On the night of Thursday, September 7, the board of governors of St. James’s Parish had a meeting to discuss how the neighborhood would respond to the cholera outbreak. John Snow spoke at the meeting, insisting that the community needed to remove the pump as soon as possible. The Board was skeptical. They knew that everybody loved Broad Street water, and many of them subscribed to the miasma theory, not Snow’s waterborne theory. But Snow’s arguments were very persuasive, and in the end the Board voted to close down the well.
Snow was able to convince a local administrative board to enact public policy (specifically, performing the symbolic and life-saving act of removing the pump handle). One could argue that the real heroes of the 1854 epidemic were the board members who kept open minds, set aside their biases toward miasma theory, and voted to follow Snow’s recommendations.
On the morning of Friday, September 8, the Broad Street pump handle was removed. The deaths would continue in Soho for another week, and none of the newspapers reported that the Board had removed the pump handle. Indeed, the Friday paper included a miasmic story about how changes in the weather were going to improve the cholera situation. However, as the days went on, it became clear that the worst of the outbreak was over—few people were contracting the disease. In all, some seven hundred people near the Broad Street pump had died in less than two weeks.
Even after the board of governors agreed to remove the pump handle, the investigation into the cholera epidemic was far from resolved. People continued to die, meaning that, as far as many doctors were concerned, Snow hadn’t proven his theory at all. In reality, these victims had probably already drunk from the Broad Street pump; nevertheless, it was difficult for people to see a clear causal relationship between the removal of the pump and the aversion of further death.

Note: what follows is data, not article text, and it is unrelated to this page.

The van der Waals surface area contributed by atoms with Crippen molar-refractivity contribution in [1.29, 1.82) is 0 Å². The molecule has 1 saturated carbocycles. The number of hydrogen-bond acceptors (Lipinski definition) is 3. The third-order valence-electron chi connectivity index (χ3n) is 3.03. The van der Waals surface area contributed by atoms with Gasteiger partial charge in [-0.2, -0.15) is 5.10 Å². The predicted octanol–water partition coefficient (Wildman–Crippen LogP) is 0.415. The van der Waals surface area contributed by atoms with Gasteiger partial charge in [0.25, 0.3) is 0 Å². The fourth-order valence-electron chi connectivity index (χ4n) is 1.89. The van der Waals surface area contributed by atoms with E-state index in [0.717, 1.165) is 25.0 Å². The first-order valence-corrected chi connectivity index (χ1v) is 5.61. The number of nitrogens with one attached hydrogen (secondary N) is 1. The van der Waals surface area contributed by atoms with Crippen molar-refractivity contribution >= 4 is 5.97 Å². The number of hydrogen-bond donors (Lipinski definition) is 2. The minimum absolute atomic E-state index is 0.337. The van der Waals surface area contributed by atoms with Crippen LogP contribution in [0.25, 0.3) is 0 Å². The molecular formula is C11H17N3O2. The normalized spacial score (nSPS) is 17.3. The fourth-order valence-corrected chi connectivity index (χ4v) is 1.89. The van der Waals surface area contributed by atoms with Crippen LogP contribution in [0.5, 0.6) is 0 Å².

The removal of the Broad Street pump handle probably didn’t seem like a major event. But it was quietly momentous—a public institution had made an informed intervention in a cholera outbreak, based on “a scientifically sound theory.” Reason triumphed over the disease. However, many people were furious that the pump had been shut down. Meanwhile, Sir Benjamin Hall commissioned an investigation into the Soho neighborhood, attributing the disease to factors such as slaughterhouses and “peculiarities of ventilation.” Hall ordered that researchers should study the pipe system beneath the neighborhood, but overall, his assignment reflected a loyalty to miasma theory, which acted as a kind of intellectual “strait-jacket.” Hall took the waterborne theory of cholera into account, but it wasn’t a priority for him—for months, he and his research team asked the wrong questions about why the outbreak happened.
John Snow’s cholera research—and, just as importantly, his collaboration with the local municipal board—set an important precedent for public health policy. However, the miasma theory of disease continued to reign supreme in England for a long time after Snow’s “victory” in 1854. Benjamin Hall’s mistake was to investigate the wrong factors in the epidemic, focusing on smells, “noxious environments,” and other data that implicitly favored the miasma theory. Put another way, Hall unconsciously posed a series of leading questions that inevitably led his research team to confirm the miasma theory.
At first, Henry Whitehead thought the pump handle’s removal was a foolish choice. He was so displeased, in fact, that he vowed to disprove the waterborne theory of cholera—and in the end, his opposition to Snow’s theory proved invaluable, since it strengthened Snow’s theory. Whitehead began by interviewing elderly people who’d survived the cholera epidemic—“What kind of pestilence,” he wondered, “spares the old?” Meanwhile, Snow began writing a monograph on cholera, which he published in the fall.
Henry Whitehead, like Benjamin Hall, didn’t believe that the removal of the pump handle played a decisive role in ending the cholera epidemic of 1854. However, unlike Hall, Whitehead kept an open mind and asked a series of important, open-ended questions that didn’t simply confirm his convictions about the disease.